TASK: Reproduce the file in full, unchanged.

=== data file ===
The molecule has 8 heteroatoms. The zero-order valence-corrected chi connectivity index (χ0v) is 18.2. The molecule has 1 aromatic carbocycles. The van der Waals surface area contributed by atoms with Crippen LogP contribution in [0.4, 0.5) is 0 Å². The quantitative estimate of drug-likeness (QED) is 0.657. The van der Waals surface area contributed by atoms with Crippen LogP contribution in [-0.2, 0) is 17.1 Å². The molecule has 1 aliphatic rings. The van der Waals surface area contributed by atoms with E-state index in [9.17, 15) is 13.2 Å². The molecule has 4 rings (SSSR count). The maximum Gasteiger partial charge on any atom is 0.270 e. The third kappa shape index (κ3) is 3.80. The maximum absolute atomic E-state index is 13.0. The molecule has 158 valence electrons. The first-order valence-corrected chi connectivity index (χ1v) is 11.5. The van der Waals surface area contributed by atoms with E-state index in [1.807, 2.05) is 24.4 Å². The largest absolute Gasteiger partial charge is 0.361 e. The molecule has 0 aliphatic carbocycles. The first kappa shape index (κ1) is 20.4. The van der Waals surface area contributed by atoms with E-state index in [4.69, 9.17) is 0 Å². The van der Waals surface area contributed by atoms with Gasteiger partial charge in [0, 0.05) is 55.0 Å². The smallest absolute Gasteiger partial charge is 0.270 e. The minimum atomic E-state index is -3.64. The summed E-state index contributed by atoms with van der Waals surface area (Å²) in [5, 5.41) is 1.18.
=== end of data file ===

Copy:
The molecule has 8 heteroatoms. The zero-order valence-corrected chi connectivity index (χ0v) is 18.2. The molecule has 1 aromatic carbocycles. The van der Waals surface area contributed by atoms with Crippen LogP contribution in [0.4, 0.5) is 0 Å². The quantitative estimate of drug-likeness (QED) is 0.657. The van der Waals surface area contributed by atoms with Crippen LogP contribution in [-0.2, 0) is 17.1 Å². The molecule has 1 aliphatic rings. The van der Waals surface area contributed by atoms with E-state index in [9.17, 15) is 13.2 Å². The molecule has 4 rings (SSSR count). The maximum Gasteiger partial charge on any atom is 0.270 e. The third kappa shape index (κ3) is 3.80. The maximum absolute atomic E-state index is 13.0. The molecule has 158 valence electrons. The first-order valence-corrected chi connectivity index (χ1v) is 11.5. The van der Waals surface area contributed by atoms with E-state index in [1.807, 2.05) is 24.4 Å². The largest absolute Gasteiger partial charge is 0.361 e. The molecule has 0 aliphatic carbocycles. The first kappa shape index (κ1) is 20.4. The van der Waals surface area contributed by atoms with E-state index in [4.69, 9.17) is 0 Å². The van der Waals surface area contributed by atoms with Gasteiger partial charge in [0, 0.05) is 55.0 Å². The smallest absolute Gasteiger partial charge is 0.270 e. The minimum atomic E-state index is -3.64. The summed E-state index contributed by atoms with van der Waals surface area (Å²) in [5, 5.41) is 1.18.